Dr. Sabato responded that he thought Bush was very effective in the press conference and even better in Cleveland, Ohio because the questions asked by "regular people" were not as "polished" and therefore appeared "truly natural and unstaged."

When the President spoke at the City Club of Cleveland yesterday, the majority of the audience was made up of Democrats. The Kansas City Star reported that Secretary of State Ken Blackwell and Attorney General Petro, both Republicans, were nowhere to be seen. Republican Senator Mike Dewine, who is running for reelection was also not present. According to the Detroit Free Press, the first "unscripted" question took the President by surprise since it asked whether or not he'd made his decision to go to war based on an apocalyptic religious world view. Needless to say, John Gibson did not bring up any of this, nor did Dr. Sabato.

On the other hand, they did rewrite history a bit, implying that the President was on the stump to help Republicans, a direct contradiction to the facts.

SABATO: "Look. There's a reason why almost no Democrats in the Senate or even outside the Senate, that is, Democratic leaders, have agreed with Russ Feingold. That censure resolution is a gift to Republicans in a mid-term election year. Frankly, so are attacks on the President's surveillance program. Whether it's right or wrong or legal or illegal, most people support it because of 9-11 and the things that have taken place since. So, again, the President's picking the right subjects and he's attacking where he can attack and scoring points but, John, you and I both know that the only way for George Bush to get over 50% again is for things to well in Iraq and for Bush to get credit for the good economy that we have."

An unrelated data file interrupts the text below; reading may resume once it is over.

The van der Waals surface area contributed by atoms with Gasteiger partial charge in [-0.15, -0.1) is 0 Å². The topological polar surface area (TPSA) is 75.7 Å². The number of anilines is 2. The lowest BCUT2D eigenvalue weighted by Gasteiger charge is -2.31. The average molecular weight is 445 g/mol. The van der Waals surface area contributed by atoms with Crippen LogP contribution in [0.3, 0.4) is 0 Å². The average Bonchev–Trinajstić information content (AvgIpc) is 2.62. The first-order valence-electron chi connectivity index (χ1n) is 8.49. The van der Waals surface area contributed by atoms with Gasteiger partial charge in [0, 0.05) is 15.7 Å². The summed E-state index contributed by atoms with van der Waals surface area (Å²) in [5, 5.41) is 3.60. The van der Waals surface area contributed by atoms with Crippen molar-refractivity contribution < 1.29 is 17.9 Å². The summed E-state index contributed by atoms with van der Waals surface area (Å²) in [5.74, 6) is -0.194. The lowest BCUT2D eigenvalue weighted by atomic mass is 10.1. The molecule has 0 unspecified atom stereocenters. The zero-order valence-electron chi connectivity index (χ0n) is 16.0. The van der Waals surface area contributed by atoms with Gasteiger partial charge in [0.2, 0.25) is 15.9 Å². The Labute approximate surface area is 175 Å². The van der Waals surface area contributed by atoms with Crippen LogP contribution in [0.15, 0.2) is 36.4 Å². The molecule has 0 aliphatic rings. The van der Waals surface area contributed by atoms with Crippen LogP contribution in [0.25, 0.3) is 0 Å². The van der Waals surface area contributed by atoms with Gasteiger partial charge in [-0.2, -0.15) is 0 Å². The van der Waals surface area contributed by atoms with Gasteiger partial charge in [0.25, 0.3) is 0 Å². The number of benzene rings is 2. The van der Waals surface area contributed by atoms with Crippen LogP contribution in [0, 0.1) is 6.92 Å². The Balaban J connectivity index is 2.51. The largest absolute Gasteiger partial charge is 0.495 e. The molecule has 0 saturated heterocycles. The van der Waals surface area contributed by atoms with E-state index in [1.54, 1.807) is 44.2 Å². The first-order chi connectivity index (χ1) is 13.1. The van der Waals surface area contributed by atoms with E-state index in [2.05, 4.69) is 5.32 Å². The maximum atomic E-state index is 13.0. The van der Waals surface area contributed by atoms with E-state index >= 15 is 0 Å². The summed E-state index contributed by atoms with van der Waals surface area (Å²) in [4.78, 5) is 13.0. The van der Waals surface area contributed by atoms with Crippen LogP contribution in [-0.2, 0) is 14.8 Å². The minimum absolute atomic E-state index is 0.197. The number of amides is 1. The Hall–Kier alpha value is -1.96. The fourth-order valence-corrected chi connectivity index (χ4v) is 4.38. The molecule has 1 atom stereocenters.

GIBSON: "Right. But in the meantime he's trying to help out some Republicans in November. In a way, if he's performing well, the next question is: What took him so long? Why didn't they have him out saying these things before?"

SABATO: "Well, it's a good question. Actually, I think not only should he do it more on Iraq, he ought to do it a lot more on the economy. You know, Presidents Reagan and Clinton made far more appearances in the Rose Garden and elsewhere, touting an improving economy. President Bush has an improving economy. We see him maybe once a month talking about a good economy. He seems to think that's sufficient. It isn't sufficient. It takes a long time to get the message out to the American people."

COMMENT
What Sabato meant is that it takes a long time to pull the wool over people's eyes, to convince them that they really do have health insurance when they don't, that their wages are higher now which they aren't, that the Medicare Prescription Drug Plan works like a charm which it doesn't, that the people of Iraq are happy, happy, happy which they're not and that George W. Bush is competent which he isn't.

The Republicans are discovering a basic fact of marketing: If you build your entire campaign on one person's image, be prepared to take a fall when the human being stumbles.

Just ask Martha Stewart Omnimedia. They know what I'm talking about.

And, now, so does the GOP as it finds itself being dragged through the dust and dirt behind a runaway bronco named George Dubya.